“We know from our partnership with Taiwan about the strength of its commitment to the sustainable development goals and its equal and dignified participation in the 2030 agenda processes will only strengthen our global effort to realize this agenda,” Remengesau said.

King Mswati III of eSwatini, Africa’s last monarchy and arguably Taiwan’s closest ally, scolded the United Nations for not treating Taiwan on “dignified and equal footing.”

“The United Nations’ bid of leaving no one behind will remain elusive if we continue to deprive other nations of the world the opportunity to play a pivotal role in the affairs of this august universal assembly,” he said. “We firmly believe that Taiwan is essential to the full implementation of the 2030 agenda for sustainable development. The inclusion of Taiwan is a crucial step in realizing our pledge as stipulated in the preamble of the UN Assembly resolution.”

While most of Taiwan’s allies champion the democratic island nation without mentioning China, eSwatini’s diplomats have gone out of their way to warn China to stop trying to alienate the country, which it considers a rogue province.

“They must not play mind games because our relationship with Taiwan is over 50 years so we will not dump them,” eSwatini’s Foreign Affairs Minister Mgwagwa Gamedze said last year while visiting Taipei. “We have no desire to change camps since Taiwan has been good to us.”

The king of eSwatini did not note in his remarks that the United Nations was excluding Taiwan from its global plan to combat climate change at the behest of the world’s biggest polluter.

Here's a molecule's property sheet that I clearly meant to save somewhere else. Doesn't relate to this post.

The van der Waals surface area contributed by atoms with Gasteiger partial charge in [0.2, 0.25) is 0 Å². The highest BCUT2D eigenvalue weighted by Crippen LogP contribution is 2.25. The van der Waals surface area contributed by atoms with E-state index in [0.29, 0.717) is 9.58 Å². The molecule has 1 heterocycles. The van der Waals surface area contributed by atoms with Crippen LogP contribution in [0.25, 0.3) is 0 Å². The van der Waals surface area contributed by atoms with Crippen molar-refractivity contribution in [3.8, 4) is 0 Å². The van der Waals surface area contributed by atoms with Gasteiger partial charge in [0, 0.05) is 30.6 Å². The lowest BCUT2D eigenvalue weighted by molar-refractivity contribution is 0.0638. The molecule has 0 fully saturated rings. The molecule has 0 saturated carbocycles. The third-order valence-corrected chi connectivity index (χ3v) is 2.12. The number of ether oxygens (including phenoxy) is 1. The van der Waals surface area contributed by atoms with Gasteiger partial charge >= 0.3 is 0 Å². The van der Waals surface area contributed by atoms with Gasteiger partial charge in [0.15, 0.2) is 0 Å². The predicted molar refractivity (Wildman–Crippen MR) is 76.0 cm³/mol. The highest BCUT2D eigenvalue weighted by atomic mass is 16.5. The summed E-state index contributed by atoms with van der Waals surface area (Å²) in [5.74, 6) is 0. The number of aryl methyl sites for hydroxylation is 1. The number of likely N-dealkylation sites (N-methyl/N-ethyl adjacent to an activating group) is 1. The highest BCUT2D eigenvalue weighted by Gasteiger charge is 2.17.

Taiwan has campaigned on the world stage to join global efforts against poverty, illness, and pollution – focusing on issues on which there is little political disagreement, such as fighting Ebola. This has made the World Health Assembly one of the largest battlefields on which Taiwan has staked its claim to legitimacy as a nation.

Last year, at the behest of China, the World Health Organization (WHO) blocked Taiwan from attending the assembly, triggering complaints from Germany, Japan, and the United States – none of which recognize Taiwan’s sovereignty. Taiwan had in the past attended as an “observer,” a compromise China had accepted before Tsai’s rise signaled a strong anti-communist shift on the island.

That year, Taiwan also offered to donate $1 million to the WHO for the ongoing Ebola fight, which has worsened in the past year as an outbreak in a war zone in Democratic Republic of Congo (DRC) has spread. The donation was contingent upon the WHO respecting the Taiwanese government and noting its contributions to world public health. The WHO refused to treat Taiwan as it would any other donor country, forcing the cancelation of the donation.

Taiwan lost two of its allies – Kiribati and the Solomon Islands – in September after the Communist Party of China offered those countries funding for further development.

“China has once again resorted to dollar diplomacy and false promises of large amounts of foreign assistance to buy off a small number of politicians, so as to ensure that the government of Solomon Islands adopted a resolution to terminate relations with Taiwan before China’s National Day of October 1,” Taiwan’s Ministry of Foreign Affairs said in response to the Solomon Islands statement. “Beijing’s purpose is to diminish Taiwan’s international presence, hurt the Taiwanese people and gradually suppress and eliminate Taiwan’s sovereignty.”